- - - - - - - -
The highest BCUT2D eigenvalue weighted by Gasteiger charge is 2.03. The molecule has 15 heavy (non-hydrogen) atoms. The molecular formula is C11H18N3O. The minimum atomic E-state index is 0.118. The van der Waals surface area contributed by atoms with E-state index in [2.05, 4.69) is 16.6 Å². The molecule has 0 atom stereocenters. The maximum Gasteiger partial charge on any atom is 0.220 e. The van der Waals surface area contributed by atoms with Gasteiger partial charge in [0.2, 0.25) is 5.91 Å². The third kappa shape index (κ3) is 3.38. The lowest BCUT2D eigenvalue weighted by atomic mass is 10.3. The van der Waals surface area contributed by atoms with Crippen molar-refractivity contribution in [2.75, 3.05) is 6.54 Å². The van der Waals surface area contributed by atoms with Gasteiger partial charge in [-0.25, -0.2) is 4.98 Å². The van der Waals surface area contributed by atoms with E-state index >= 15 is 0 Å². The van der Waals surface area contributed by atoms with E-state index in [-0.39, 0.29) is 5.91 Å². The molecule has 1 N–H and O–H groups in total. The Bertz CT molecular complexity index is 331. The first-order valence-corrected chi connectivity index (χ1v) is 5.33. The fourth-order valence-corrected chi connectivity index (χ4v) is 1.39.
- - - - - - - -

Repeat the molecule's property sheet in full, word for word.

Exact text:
The highest BCUT2D eigenvalue weighted by Gasteiger charge is 2.03. The molecule has 15 heavy (non-hydrogen) atoms. The molecular formula is C11H18N3O. The minimum atomic E-state index is 0.118. The van der Waals surface area contributed by atoms with E-state index in [2.05, 4.69) is 16.6 Å². The molecule has 0 atom stereocenters. The maximum Gasteiger partial charge on any atom is 0.220 e. The van der Waals surface area contributed by atoms with Gasteiger partial charge in [0.2, 0.25) is 5.91 Å². The third kappa shape index (κ3) is 3.38. The lowest BCUT2D eigenvalue weighted by atomic mass is 10.3. The van der Waals surface area contributed by atoms with Crippen molar-refractivity contribution in [2.75, 3.05) is 6.54 Å². The van der Waals surface area contributed by atoms with Gasteiger partial charge in [-0.25, -0.2) is 4.98 Å². The van der Waals surface area contributed by atoms with E-state index >= 15 is 0 Å². The van der Waals surface area contributed by atoms with E-state index in [-0.39, 0.29) is 5.91 Å². The molecule has 1 N–H and O–H groups in total. The Bertz CT molecular complexity index is 331. The first-order valence-corrected chi connectivity index (χ1v) is 5.33. The fourth-order valence-corrected chi connectivity index (χ4v) is 1.39.